UK's May courts business
seeking to avoid Brexit exodus
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[November 21, 2016]
By William James
(Reuters) - Prime Minister Theresa May set out plans to get big business
behind her Brexit strategy on Monday, toning down plans to put workers
on company boards and promising to spend billions of pounds on science,
technology and research.
In return, May told business leaders at a conference hosted by the
Confederation of British Industry, that they needed to keep up their own
investment, embrace corporate governance reforms and help spread
prosperity across the country.
The strength of Britain's $2.3 trillion economy was thrown into doubt
following the shock vote to leave the European Union, handing May the
tasks of winning back an electorate fed up with the status quo and
persuading businesses not to move abroad.
Courting the support of business leaders who have bridled at her
sometimes combative approach on issues such as tax avoidance and
executive pay, May said that Britain's workers had demanded change by
voting to leave the EU.
"The reputation of business as a whole has been bruised," May said,
citing research showing only 35 percent of low income workers trust
business. "The behavior of a limited few has damaged the reputation of
the many. And fair or not, it is clear that something has to change."
May said a decision by Facebook <FB.O> to expand its UK presence by
hiring 500 new workers, on the heels of a decision by Google <GOOGL.O>
to build a new hub in London, was a vote of confidence, but said
businesses still had to do more to prove a skeptical public that
capitalism worked for them.
Despite her tough tone, May watered down one of the central proposals of
her campaign to take over from the former prime minister, David Cameron,
in July: a plan to put employees on company boards.
"While it is important that the voices of workers and consumers should
be represented, I can categorically tell you that this is not about
mandating works councils, or the direct appointment of workers or trade
union representatives on boards," May said.
She said the government was committed to worker representation but open
to different ways of doing it, easing fears among some business leaders
and lobbyists that the government could legislate to enforce mandatory
The CBI and other business groups welcomed the signal but trade unions
reacted with dismay.
"Theresa May made a clear promise to have workers represented on company
boards. The proposals in her speech today do not deliver on this," said
Frances O’Grady, head of unions' body the TUC. "This is not the way to
show that you want to govern for ordinary working people."
SCIENCE AND INNOVATION
Seeking to reassure businesses, May pledged to address concerns that
Britain could fall off a "cliff edge" into uncertain trading conditions
after leaving the European Union as part of her Brexit negotiations.
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Nicola Mendelsohn, Facebook Vice President EMEA addresses the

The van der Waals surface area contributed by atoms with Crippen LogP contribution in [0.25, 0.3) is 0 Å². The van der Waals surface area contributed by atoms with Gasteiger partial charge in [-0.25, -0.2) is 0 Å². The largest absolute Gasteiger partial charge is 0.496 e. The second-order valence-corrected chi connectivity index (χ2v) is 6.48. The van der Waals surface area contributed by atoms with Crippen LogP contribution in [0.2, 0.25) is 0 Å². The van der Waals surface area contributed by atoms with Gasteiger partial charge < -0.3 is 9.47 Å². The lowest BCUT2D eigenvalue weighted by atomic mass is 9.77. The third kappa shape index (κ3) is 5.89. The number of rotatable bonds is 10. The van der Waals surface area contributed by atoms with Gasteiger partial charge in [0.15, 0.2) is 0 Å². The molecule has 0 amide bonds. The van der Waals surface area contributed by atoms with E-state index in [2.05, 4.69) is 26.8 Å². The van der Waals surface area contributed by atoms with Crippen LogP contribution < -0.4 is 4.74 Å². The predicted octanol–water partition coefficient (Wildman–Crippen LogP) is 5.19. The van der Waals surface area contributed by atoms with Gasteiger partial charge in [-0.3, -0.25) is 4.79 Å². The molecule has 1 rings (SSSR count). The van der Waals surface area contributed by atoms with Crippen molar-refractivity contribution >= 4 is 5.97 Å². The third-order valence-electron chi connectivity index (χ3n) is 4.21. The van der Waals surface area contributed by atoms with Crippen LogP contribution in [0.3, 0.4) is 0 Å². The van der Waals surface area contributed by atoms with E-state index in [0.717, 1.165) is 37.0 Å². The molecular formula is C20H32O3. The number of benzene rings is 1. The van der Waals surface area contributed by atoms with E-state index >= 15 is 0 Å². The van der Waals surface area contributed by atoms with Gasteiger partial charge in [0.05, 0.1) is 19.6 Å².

Confederation of British Industry's (CBI) annual conference in
London, November 21, 2016. REUTERS/Stefan Wermuth
May reiterated her commitment to having the lowest corporation tax among
the world's 20 largest economies, having previously said she would
reduce the headline rate from the current 20 percent to 17 percent by
Asked about the possibility that the United States could cut rates as
low as 15 percent and whether Britain would match that, May's
spokeswoman said any such talk was "speculative".
She also set out the first stage of her much-anticipated industrial
strategy, promising to invest an extra 2 billion pounds ($2.5 billion)
per year by 2020 in research and development, including a new Industrial
Strategy Challenge Fund to back technologies such as robotics and
The phrase "industrial strategy" is politically loaded in Britain, where
to some critics it calls to mind the efforts of governments in the 1970s
to keep struggling firms like carmaker British Leyland on life support,
ultimately in vain.
But, May has revived the concept, seeing it as a solution to the
economy's persistent problem with low productivity and a way to win over
working class voters who feel left behind by a decades-long shift to a
"Members will be significantly reassured by this speech," said, Simon
Walker, director general of the Institute of Directors business group.
However, the scale of the investment got a lukewarm reception from some.
Ed Corbett, an assignment manager at pharma strategy specialists
Novasecta, said it was only a "small step" toward calming Brexit nerves
in the industry.
"It is, for instance, significantly smaller than the 26 billion pounds
the U.S. government invests in the National Institutes of Health every
year, and therefore may not make the UK as competitive as hoped," he
(Additional reporting by Elizabeth Piper, Ben Hirschler and Kate Holton;
Editing by Alison Williams)
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